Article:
Another security threat that is now an increased problem for unified communications is platform compromise. No longer an issue restricted to email systems and IM, attackers can now subvert applications on servers, desktops and handhelds, or by taking over an IP phone via UC protocols like SIP or SIMPLE. From there, malicious hackers can launch all manner of attacks, including stealthy information-gathering campaigns and more brazen attempts at further compromises, denial of service or vandalism.

Preventing unified communications vulnerabilities

The problem of securing unified communications spans servers, endpoints and network infrastructures, so the enterprise must deploy defenses at all levels -- something it should already be doing, and to which unified communications only adds more urgency.

Phones should be secured like other network devices: unused services (many IP phones have Web servers embedded, for example) should be shut down, unused ports disabled, and default management passwords changed. All management should be forced through authenticated and encrypted connections, if possible.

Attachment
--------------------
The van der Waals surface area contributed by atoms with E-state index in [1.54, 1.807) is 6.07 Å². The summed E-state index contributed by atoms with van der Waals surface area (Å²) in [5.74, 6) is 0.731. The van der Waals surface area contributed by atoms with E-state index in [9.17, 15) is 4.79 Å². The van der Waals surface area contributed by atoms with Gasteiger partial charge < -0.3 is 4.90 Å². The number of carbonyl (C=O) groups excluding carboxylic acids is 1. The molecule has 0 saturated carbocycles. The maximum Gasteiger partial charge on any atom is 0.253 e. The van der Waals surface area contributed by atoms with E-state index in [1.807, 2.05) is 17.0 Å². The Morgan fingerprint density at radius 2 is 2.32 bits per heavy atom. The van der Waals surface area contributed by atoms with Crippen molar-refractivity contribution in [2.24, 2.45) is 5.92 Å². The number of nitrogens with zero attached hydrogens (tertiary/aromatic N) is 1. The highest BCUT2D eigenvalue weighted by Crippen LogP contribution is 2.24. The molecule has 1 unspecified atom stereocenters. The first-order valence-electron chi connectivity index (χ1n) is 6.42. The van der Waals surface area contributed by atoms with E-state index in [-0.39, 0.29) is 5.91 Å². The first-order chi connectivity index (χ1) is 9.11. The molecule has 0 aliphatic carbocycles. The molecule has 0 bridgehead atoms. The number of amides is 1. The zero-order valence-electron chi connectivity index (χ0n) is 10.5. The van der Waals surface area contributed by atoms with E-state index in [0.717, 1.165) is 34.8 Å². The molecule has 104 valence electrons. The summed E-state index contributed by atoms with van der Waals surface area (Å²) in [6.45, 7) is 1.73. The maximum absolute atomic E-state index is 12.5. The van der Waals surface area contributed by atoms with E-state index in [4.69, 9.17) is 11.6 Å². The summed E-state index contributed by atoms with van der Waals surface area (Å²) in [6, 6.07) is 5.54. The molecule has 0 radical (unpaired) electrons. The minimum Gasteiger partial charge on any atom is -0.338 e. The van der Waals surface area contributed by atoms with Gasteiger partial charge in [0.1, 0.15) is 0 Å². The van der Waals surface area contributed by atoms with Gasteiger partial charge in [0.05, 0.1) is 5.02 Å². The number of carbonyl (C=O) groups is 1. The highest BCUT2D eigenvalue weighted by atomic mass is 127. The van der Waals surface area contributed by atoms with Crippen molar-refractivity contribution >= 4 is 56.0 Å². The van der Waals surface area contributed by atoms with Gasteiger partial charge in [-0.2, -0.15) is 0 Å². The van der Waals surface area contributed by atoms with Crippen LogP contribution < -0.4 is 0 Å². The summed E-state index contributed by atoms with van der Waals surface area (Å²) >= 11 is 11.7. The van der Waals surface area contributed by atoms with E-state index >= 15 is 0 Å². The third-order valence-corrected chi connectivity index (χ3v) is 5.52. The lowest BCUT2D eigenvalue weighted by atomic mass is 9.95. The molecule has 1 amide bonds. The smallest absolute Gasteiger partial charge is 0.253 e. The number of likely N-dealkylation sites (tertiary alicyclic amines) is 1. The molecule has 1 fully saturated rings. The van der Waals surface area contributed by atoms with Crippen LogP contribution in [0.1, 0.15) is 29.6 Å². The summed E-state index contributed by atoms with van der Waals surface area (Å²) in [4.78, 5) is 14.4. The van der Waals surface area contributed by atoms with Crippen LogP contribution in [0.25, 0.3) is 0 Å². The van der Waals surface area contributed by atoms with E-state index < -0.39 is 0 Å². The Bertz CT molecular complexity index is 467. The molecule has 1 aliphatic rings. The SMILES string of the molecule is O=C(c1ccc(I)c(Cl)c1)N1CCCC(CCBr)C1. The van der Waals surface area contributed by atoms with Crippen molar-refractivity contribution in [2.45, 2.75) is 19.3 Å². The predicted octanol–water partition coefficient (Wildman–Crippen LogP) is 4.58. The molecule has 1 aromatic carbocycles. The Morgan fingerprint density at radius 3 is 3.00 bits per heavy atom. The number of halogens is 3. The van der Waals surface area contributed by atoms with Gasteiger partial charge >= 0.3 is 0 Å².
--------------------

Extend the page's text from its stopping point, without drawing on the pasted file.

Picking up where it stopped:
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Firewalls, router access control lists, VLANs, port-level switch security and authenticated network access comprise some of the low-level strategies IT should deploy on the network to protect IP phones and/or desktops from each other.